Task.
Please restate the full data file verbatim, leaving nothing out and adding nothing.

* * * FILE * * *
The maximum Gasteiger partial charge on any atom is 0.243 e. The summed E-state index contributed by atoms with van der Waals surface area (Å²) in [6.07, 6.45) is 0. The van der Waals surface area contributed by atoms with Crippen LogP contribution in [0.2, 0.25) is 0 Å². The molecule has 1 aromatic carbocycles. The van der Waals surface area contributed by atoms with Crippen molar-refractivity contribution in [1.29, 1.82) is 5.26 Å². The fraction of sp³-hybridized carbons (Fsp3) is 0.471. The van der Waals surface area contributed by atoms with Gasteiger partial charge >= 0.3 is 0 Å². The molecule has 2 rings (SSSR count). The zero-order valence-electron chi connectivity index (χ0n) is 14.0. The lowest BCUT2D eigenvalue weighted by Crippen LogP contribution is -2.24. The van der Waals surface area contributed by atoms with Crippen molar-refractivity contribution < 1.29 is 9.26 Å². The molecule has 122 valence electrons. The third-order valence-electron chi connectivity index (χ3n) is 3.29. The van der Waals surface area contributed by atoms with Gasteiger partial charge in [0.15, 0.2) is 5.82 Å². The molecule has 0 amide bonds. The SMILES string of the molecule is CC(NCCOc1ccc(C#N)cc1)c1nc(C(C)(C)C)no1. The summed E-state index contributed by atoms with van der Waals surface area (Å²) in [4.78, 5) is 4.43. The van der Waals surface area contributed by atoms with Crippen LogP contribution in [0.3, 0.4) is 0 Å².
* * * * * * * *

The maximum Gasteiger partial charge on any atom is 0.243 e. The summed E-state index contributed by atoms with van der Waals surface area (Å²) in [6.07, 6.45) is 0. The van der Waals surface area contributed by atoms with Crippen LogP contribution in [0.2, 0.25) is 0 Å². The molecule has 1 aromatic carbocycles. The van der Waals surface area contributed by atoms with Crippen molar-refractivity contribution in [1.29, 1.82) is 5.26 Å². The fraction of sp³-hybridized carbons (Fsp3) is 0.471. The van der Waals surface area contributed by atoms with Gasteiger partial charge >= 0.3 is 0 Å². The molecule has 2 rings (SSSR count). The zero-order valence-electron chi connectivity index (χ0n) is 14.0. The lowest BCUT2D eigenvalue weighted by Crippen LogP contribution is -2.24. The van der Waals surface area contributed by atoms with Crippen molar-refractivity contribution < 1.29 is 9.26 Å². The molecule has 122 valence electrons. The third-order valence-electron chi connectivity index (χ3n) is 3.29. The van der Waals surface area contributed by atoms with Gasteiger partial charge in [0.15, 0.2) is 5.82 Å². The molecule has 0 amide bonds. The SMILES string of the molecule is CC(NCCOc1ccc(C#N)cc1)c1nc(C(C)(C)C)no1. The summed E-state index contributed by atoms with van der Waals surface area (Å²) in [4.78, 5) is 4.43. The van der Waals surface area contributed by atoms with Crippen LogP contribution in [0.3, 0.4) is 0 Å².